Pandemic sourdough baking: my second loaf and some more pretzels

Click here to see the first post in this series on baking sourdough started from nothing but flour and water

After starting a new sourdough starter not long after sheltering-in-place at my parent's place about 12 days ago, I have baked my second loaf of bread!

I've been baking with sourdough for well over a decade. My aged OG sourdough starter is currently in hibernation, however, at my brother's house in Northern California while I am in Southern California. I wanted to bake, but did not have a starter. I decided to make one.

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10 seconds of steam coming out of a fresh loaf of #sourdough from my 12 day old #sourdoughstarter #boingboing

A post shared by Jason Weisberger (@jlw) on Mar 28, 2020 at 9:58am PDT

The first loaf I tried with the starter showed that it was almost but not quite mature enough for me really enjoy what I was baking. It reminded me of a prior experience baking with my OG starter when it had not been treated well. Care of a starter is pretty easy, just feed it every day.

I gave the starter another 5 days or so of daily feedings.

I made some more sourdough pretzels while I waited.

Last night I put up a smaller sized loaf of bread. I want to conserve flour as it has been the only thing I've had a hard time finding. Hell, I am using some aged whole wheat...

I combined 1 ¼ cup of bread flour and ¾ cup of 2015 expired Gold Medal whole wheat in the big blue bowl. Read the rest

Baking through the pandemic: Sourdough starter day 2

UPDATE: Click here for Day 3's status (I baked pretzels!)

UPDATE: Click here for Day 4's fry bread

UPDATE: Click here for Day 5's waffles!

Day 2 and my starter is looking really good!

After 24 hrs of sitting the ½ cup of water and ½ cup of Signature Select pre-sifted All-Purpose enriched and bleached flour looked like a blob of wet flour. I added another ½ cup of each, mixed it up and set it back on the counter.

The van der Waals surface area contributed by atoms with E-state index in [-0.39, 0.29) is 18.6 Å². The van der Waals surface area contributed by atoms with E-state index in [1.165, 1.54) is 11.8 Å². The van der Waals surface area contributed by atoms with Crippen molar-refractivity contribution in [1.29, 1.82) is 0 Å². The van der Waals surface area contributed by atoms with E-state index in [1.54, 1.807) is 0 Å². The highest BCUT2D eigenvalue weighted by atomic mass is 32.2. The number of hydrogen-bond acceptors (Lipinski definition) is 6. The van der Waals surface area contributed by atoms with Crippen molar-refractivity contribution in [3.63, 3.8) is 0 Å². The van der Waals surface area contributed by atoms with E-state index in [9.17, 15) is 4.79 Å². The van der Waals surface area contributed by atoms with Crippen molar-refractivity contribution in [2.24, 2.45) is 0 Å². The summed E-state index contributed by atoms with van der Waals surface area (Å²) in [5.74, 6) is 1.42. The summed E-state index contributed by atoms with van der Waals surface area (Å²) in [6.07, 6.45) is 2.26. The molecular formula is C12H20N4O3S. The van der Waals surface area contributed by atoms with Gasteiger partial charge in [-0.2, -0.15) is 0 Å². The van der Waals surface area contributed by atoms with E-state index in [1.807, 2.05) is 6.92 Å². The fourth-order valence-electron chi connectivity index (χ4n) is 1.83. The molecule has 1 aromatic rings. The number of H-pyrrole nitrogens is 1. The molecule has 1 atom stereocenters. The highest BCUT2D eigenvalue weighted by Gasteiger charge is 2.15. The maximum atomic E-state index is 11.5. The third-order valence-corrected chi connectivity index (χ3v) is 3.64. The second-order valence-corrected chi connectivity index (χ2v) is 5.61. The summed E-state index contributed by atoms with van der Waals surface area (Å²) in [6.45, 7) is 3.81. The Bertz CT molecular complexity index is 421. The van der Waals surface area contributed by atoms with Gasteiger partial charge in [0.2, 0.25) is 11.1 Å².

24 hours later the blob had fluffed up quite a bit and doubled in size. I had not expected to see this much activity fast -- but I have baked a lot in this kitchen over the last 6 or 7 months or maybe the air here is packed with good yeasts.

I added another ½ cup of warm water and a ½ cup of flour. Tomorrow I will probably use 1 cup of the starter for something non-risky like pretzels and continue to feed the mother.

UPDATE:

About 2.5 hrs after I fed the starter it looks pretty great. I will make pretzels later:

Previously:

Day One Sourdough Starter Read the rest

A 1953 colloquium pondered the question "Did Man Once Live By Beer Alone?"

Photo of glass of beer by Alan Levin

The folks at JSTOR Daily have unearthed the proceedings of a 1953 colloquium that pondered a great question: Did early humanity first cultivate grain not for the purpose of making bread -- but brewing beer? Or, as official title of the event asked, "Did Man Once Live By Beer Alone?"

If the latter is true, then we owe the very concept of agriculture to the delights of getting sozzled.

As the proponents of that theory noted, beer-like drinks are arguably easier to create than bread. The former requires less technology:

The proponents of the beer-before-bread idea noted that the earliest grains might have actually been more suitable for brewing than for baking. For example, some wild wheat and barley varieties had husks or chaff stuck to the grains. Without additional processing, such husk-enclosed grains were useless for making bread—but fit for brewing. Brewing fermented drinks may also have been easier than baking. Making bread is a fairly complex operation that necessitates milling grains and making dough, which in the case of leavened bread requires yeast. It also requires fire and ovens, or heated stones at the least.

On the other hand, as some attendees pointed out, brewing needs only a simple receptacle in which grain can ferment, a chemical reaction that can be easily started in three different ways. Sprouting grain produces its own fermentation enzyme—diastase. There are also various types of yeast naturally present in the environment. Lastly, human saliva also contains fermentation enzymes, which could have started a brewing process in a partially chewed up grain.

Read the rest

Thanks for the wine, beer, bread, and yeast infections, China

Yeast has brought a lot of joy into the world, but its evolutionary origins were unclear until scientists did a worldwide genomic survey of the humble organism. Based on the genetic diversity of strains found in China, they concluded that its origin is almost certainly in that part of the world. Read the rest

Baking fantastic bagels is supremely simple

I love bagels. I wanted to learn to make delicious ones at home. I was surprised at how simple it really is. Read the rest